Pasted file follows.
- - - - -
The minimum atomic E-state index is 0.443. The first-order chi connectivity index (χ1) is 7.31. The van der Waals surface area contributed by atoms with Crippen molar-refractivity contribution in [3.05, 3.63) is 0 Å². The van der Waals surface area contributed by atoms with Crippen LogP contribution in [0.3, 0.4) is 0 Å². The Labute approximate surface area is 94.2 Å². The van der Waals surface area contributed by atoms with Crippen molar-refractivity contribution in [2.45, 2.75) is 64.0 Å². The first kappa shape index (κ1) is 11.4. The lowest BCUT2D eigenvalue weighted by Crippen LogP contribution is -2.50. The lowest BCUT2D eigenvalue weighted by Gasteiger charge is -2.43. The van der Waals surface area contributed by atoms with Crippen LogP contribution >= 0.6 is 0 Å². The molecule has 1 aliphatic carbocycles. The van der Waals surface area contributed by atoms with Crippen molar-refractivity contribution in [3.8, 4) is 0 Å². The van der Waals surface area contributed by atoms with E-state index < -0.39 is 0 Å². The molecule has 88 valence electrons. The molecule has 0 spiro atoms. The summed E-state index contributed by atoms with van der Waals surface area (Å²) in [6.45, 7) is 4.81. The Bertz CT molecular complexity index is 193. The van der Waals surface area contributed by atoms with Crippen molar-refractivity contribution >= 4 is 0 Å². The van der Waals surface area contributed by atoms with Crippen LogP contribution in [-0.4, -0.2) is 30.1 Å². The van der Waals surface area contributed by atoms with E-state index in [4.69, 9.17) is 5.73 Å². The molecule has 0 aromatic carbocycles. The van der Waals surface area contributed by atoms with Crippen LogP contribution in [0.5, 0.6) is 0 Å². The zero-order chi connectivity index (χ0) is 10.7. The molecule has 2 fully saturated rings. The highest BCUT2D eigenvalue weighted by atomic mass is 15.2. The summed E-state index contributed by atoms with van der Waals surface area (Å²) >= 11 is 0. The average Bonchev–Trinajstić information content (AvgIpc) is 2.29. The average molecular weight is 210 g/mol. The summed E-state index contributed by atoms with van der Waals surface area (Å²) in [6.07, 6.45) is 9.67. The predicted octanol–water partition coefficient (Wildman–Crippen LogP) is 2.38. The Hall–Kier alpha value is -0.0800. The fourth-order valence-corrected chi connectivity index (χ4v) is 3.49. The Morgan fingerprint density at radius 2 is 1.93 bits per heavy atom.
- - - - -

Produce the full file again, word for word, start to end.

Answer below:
The minimum atomic E-state index is 0.443. The first-order chi connectivity index (χ1) is 7.31. The van der Waals surface area contributed by atoms with Crippen molar-refractivity contribution in [3.05, 3.63) is 0 Å². The van der Waals surface area contributed by atoms with Crippen LogP contribution in [0.3, 0.4) is 0 Å². The Labute approximate surface area is 94.2 Å². The van der Waals surface area contributed by atoms with Crippen molar-refractivity contribution in [2.45, 2.75) is 64.0 Å². The first kappa shape index (κ1) is 11.4. The lowest BCUT2D eigenvalue weighted by Crippen LogP contribution is -2.50. The lowest BCUT2D eigenvalue weighted by Gasteiger charge is -2.43. The van der Waals surface area contributed by atoms with Crippen LogP contribution >= 0.6 is 0 Å². The molecule has 1 aliphatic carbocycles. The van der Waals surface area contributed by atoms with Crippen molar-refractivity contribution in [3.8, 4) is 0 Å². The van der Waals surface area contributed by atoms with E-state index < -0.39 is 0 Å². The molecule has 88 valence electrons. The molecule has 0 spiro atoms. The summed E-state index contributed by atoms with van der Waals surface area (Å²) in [6.45, 7) is 4.81. The Bertz CT molecular complexity index is 193. The van der Waals surface area contributed by atoms with Crippen molar-refractivity contribution >= 4 is 0 Å². The van der Waals surface area contributed by atoms with Crippen LogP contribution in [-0.4, -0.2) is 30.1 Å². The van der Waals surface area contributed by atoms with E-state index in [4.69, 9.17) is 5.73 Å². The molecule has 0 aromatic carbocycles. The van der Waals surface area contributed by atoms with Crippen LogP contribution in [0.5, 0.6) is 0 Å². The zero-order chi connectivity index (χ0) is 10.7. The molecule has 2 fully saturated rings. The highest BCUT2D eigenvalue weighted by atomic mass is 15.2. The summed E-state index contributed by atoms with van der Waals surface area (Å²) >= 11 is 0. The average Bonchev–Trinajstić information content (AvgIpc) is 2.29. The average molecular weight is 210 g/mol. The summed E-state index contributed by atoms with van der Waals surface area (Å²) in [6.07, 6.45) is 9.67. The predicted octanol–water partition coefficient (Wildman–Crippen LogP) is 2.38. The Hall–Kier alpha value is -0.0800. The fourth-order valence-corrected chi connectivity index (χ4v) is 3.49. The Morgan fingerprint density at radius 2 is 1.93 bits per heavy atom.